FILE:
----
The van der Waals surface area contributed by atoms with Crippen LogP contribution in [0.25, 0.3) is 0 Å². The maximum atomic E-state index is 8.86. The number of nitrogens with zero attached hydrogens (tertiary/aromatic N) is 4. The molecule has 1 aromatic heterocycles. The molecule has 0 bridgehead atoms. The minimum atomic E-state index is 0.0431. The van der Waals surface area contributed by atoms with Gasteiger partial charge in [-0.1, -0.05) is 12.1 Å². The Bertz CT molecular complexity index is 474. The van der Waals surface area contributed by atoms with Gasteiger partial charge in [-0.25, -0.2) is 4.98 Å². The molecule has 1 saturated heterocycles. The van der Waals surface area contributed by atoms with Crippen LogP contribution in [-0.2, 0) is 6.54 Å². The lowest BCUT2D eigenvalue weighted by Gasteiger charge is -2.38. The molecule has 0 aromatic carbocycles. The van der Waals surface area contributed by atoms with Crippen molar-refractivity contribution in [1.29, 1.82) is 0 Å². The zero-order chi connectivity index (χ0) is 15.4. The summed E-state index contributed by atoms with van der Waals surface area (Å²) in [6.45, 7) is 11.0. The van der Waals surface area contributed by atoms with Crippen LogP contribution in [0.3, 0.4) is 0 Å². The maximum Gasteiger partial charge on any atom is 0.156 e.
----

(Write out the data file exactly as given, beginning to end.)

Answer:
The van der Waals surface area contributed by atoms with Crippen LogP contribution in [0.25, 0.3) is 0 Å². The maximum atomic E-state index is 8.86. The number of nitrogens with zero attached hydrogens (tertiary/aromatic N) is 4. The molecule has 1 aromatic heterocycles. The molecule has 0 bridgehead atoms. The minimum atomic E-state index is 0.0431. The van der Waals surface area contributed by atoms with Gasteiger partial charge in [-0.1, -0.05) is 12.1 Å². The Bertz CT molecular complexity index is 474. The van der Waals surface area contributed by atoms with Gasteiger partial charge in [-0.25, -0.2) is 4.98 Å². The molecule has 1 saturated heterocycles. The van der Waals surface area contributed by atoms with Crippen LogP contribution in [-0.2, 0) is 6.54 Å². The lowest BCUT2D eigenvalue weighted by Gasteiger charge is -2.38. The molecule has 0 aromatic carbocycles. The van der Waals surface area contributed by atoms with Crippen molar-refractivity contribution in [1.29, 1.82) is 0 Å². The zero-order chi connectivity index (χ0) is 15.4. The summed E-state index contributed by atoms with van der Waals surface area (Å²) in [6.45, 7) is 11.0. The van der Waals surface area contributed by atoms with Crippen LogP contribution in [0.3, 0.4) is 0 Å². The maximum Gasteiger partial charge on any atom is 0.156 e.